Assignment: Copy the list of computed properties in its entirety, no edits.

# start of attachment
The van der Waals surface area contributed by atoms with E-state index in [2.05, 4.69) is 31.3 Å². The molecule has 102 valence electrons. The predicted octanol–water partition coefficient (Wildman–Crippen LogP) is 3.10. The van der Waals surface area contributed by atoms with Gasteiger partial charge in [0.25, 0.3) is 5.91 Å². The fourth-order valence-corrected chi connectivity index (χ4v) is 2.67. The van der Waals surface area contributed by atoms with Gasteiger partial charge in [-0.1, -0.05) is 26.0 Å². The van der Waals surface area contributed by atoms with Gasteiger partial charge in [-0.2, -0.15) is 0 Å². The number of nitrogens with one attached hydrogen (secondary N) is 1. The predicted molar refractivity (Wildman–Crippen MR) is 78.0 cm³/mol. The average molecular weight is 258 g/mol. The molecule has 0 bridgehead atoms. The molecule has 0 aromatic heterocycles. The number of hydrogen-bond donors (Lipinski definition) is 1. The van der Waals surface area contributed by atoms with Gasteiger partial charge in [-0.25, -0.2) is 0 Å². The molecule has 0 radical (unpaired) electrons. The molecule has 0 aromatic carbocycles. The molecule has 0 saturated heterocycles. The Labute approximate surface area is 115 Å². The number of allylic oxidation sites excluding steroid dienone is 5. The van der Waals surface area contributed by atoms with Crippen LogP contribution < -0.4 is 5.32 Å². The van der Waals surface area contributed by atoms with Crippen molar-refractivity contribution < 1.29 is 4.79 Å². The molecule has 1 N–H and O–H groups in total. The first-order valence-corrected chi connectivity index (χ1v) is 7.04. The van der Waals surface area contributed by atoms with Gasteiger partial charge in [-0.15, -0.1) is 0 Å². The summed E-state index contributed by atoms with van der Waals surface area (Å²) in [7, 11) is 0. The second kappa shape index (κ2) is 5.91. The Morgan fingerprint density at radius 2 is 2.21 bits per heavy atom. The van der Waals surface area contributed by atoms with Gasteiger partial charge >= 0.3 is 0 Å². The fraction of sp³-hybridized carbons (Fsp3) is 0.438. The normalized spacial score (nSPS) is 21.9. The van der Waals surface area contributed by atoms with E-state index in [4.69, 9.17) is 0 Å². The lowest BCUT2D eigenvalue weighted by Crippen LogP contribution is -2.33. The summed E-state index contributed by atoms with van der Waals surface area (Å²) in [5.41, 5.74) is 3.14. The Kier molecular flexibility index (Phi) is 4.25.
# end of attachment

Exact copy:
The van der Waals surface area contributed by atoms with E-state index in [2.05, 4.69) is 31.3 Å². The molecule has 102 valence electrons. The predicted octanol–water partition coefficient (Wildman–Crippen LogP) is 3.10. The van der Waals surface area contributed by atoms with Gasteiger partial charge in [0.25, 0.3) is 5.91 Å². The fourth-order valence-corrected chi connectivity index (χ4v) is 2.67. The van der Waals surface area contributed by atoms with Gasteiger partial charge in [-0.1, -0.05) is 26.0 Å². The van der Waals surface area contributed by atoms with Gasteiger partial charge in [-0.2, -0.15) is 0 Å². The number of nitrogens with one attached hydrogen (secondary N) is 1. The predicted molar refractivity (Wildman–Crippen MR) is 78.0 cm³/mol. The average molecular weight is 258 g/mol. The molecule has 0 bridgehead atoms. The molecule has 0 aromatic heterocycles. The number of hydrogen-bond donors (Lipinski definition) is 1. The van der Waals surface area contributed by atoms with Gasteiger partial charge in [-0.25, -0.2) is 0 Å². The molecule has 0 radical (unpaired) electrons. The molecule has 0 aromatic carbocycles. The molecule has 0 saturated heterocycles. The Labute approximate surface area is 115 Å². The number of allylic oxidation sites excluding steroid dienone is 5. The van der Waals surface area contributed by atoms with Crippen LogP contribution < -0.4 is 5.32 Å². The van der Waals surface area contributed by atoms with Crippen molar-refractivity contribution < 1.29 is 4.79 Å². The molecule has 1 N–H and O–H groups in total. The first-order valence-corrected chi connectivity index (χ1v) is 7.04. The van der Waals surface area contributed by atoms with Gasteiger partial charge in [-0.15, -0.1) is 0 Å². The summed E-state index contributed by atoms with van der Waals surface area (Å²) in [7, 11) is 0. The second kappa shape index (κ2) is 5.91. The Morgan fingerprint density at radius 2 is 2.21 bits per heavy atom. The van der Waals surface area contributed by atoms with Gasteiger partial charge >= 0.3 is 0 Å². The fraction of sp³-hybridized carbons (Fsp3) is 0.438. The normalized spacial score (nSPS) is 21.9. The van der Waals surface area contributed by atoms with E-state index in [4.69, 9.17) is 0 Å². The lowest BCUT2D eigenvalue weighted by Crippen LogP contribution is -2.33. The summed E-state index contributed by atoms with van der Waals surface area (Å²) in [5.41, 5.74) is 3.14. The Kier molecular flexibility index (Phi) is 4.25.